At one of many stops during his first presidential campaign, President Barack Obama promised a young boy that he would continue funding for stem cell research to cure the boy’s cancer. Now, the teenage boy has sent a letter to the White House to thank the commander-in-chief for keeping his word.
Gavin Nore, now a 15-year-old living in Fort Dodge, Iowa, explained the backstory of meeting the then-U.S. Senator at a campaign stop in 2007. During the brief conversation, Nore asked Obama if he would continue stem cell research during his presidency, and the President said that he would.
Six years later, in February 2013, Nore was diagnosed with Hodgkin's lymphoma, at age 14. Nore explained in the letter that he was “cancer free” by August, but was later re-diagnosed, the Huffington Post noted.
“I had to have a stem cell transplant. I beat the battle once again,” Nore wrote in his letter.
“I would like to thank you [Obama] very much for continuing the research," Nore added in the letter. "If the research [hadn’t] continued, I wouldn’t be here today."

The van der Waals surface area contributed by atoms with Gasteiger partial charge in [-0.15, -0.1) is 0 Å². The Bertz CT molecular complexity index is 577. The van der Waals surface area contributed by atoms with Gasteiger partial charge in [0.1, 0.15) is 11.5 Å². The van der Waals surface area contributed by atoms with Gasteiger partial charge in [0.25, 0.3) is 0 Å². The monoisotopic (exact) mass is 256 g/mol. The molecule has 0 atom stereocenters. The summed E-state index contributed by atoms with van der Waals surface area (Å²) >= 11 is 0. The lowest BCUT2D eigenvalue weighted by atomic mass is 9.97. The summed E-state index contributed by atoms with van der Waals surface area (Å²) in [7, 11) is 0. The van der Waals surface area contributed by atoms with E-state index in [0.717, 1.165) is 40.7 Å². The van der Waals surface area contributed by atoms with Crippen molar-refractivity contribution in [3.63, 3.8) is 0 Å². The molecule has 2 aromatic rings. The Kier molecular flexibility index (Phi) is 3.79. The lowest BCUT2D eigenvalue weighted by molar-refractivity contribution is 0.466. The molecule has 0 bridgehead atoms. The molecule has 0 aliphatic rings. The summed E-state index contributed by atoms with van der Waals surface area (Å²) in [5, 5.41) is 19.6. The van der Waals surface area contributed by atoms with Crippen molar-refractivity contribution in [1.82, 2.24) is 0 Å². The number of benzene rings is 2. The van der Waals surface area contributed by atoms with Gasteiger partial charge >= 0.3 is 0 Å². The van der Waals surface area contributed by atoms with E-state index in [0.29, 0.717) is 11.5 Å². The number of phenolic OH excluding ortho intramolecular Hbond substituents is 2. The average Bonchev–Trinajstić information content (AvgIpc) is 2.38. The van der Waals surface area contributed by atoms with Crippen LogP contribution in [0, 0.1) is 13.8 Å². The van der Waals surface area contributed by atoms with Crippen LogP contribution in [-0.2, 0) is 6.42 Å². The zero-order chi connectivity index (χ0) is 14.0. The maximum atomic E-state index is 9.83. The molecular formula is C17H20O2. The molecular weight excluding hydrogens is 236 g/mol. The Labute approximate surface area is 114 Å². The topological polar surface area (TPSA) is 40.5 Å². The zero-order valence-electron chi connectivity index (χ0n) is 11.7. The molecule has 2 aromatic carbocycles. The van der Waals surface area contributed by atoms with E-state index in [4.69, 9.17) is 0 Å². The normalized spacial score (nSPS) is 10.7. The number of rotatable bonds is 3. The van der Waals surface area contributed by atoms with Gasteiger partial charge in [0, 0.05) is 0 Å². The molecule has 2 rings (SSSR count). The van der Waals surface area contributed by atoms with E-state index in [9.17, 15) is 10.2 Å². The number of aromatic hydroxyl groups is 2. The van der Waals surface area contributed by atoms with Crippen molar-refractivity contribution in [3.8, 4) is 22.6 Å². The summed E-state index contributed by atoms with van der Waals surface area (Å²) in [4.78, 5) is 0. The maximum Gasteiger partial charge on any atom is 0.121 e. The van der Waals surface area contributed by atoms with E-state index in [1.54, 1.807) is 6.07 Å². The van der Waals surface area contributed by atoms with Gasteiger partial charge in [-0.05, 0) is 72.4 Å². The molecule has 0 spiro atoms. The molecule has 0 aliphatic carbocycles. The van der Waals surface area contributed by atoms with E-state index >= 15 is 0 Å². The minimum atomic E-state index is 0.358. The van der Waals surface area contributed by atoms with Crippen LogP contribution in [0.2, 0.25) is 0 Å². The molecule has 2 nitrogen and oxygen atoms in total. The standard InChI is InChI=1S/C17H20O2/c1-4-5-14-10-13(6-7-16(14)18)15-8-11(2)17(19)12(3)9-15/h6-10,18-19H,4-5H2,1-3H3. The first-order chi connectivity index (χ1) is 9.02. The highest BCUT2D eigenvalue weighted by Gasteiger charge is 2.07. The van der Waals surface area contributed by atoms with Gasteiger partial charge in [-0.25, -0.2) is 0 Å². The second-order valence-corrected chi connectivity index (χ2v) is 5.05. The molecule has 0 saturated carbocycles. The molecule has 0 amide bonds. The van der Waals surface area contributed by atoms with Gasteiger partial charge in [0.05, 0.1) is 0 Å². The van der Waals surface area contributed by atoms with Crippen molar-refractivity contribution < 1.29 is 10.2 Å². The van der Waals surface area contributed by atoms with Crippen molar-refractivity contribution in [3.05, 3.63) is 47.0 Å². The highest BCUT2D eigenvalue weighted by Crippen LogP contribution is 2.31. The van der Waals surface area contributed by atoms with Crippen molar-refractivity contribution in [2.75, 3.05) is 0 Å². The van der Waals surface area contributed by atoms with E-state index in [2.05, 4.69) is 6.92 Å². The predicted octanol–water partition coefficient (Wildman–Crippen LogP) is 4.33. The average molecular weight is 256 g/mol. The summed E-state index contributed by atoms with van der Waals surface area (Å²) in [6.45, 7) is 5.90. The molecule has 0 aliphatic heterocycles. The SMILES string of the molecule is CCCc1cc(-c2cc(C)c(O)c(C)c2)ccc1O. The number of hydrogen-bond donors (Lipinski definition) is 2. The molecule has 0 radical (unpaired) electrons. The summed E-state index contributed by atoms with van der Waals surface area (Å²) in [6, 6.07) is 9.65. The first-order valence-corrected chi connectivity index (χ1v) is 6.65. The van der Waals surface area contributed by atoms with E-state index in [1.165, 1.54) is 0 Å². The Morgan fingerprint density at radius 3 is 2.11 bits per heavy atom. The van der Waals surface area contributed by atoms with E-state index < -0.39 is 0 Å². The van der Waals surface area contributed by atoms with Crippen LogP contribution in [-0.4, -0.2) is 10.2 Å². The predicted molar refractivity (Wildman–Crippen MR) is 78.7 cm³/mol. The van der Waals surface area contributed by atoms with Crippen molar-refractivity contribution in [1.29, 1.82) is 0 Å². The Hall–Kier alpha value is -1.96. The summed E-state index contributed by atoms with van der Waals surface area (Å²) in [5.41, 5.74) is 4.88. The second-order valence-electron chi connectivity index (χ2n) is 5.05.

Here is the boy's letter in full:
Former President George W. Bush placed a ban on embryonic stem cell research in August 2001, which limited the amount of federal funding such research could receive. In March 2009, Obama signed an executive order to undo the ban, noting that “medical miracles do not happen simply by accident.”
“Rather than furthering discovery, our government has forced what I believe is a false choice between sound science and moral values,” Obama said at the time. “In this case, I believe the two are inconsistent. As a person of faith, I believe we are called to care for each other and work to ease human suffering. I believe we have been given the capacity and will to pursue this research and the humanity and conscience to do so responsibly.
“ ... I cannot guarantee that we will find the treatments and cures we seek. No president can promise that. But I can promise that we will seek them actively, responsibly, and with the urgency required to make up for lost ground."
Photo Credit: Gavin Nore via Tumblr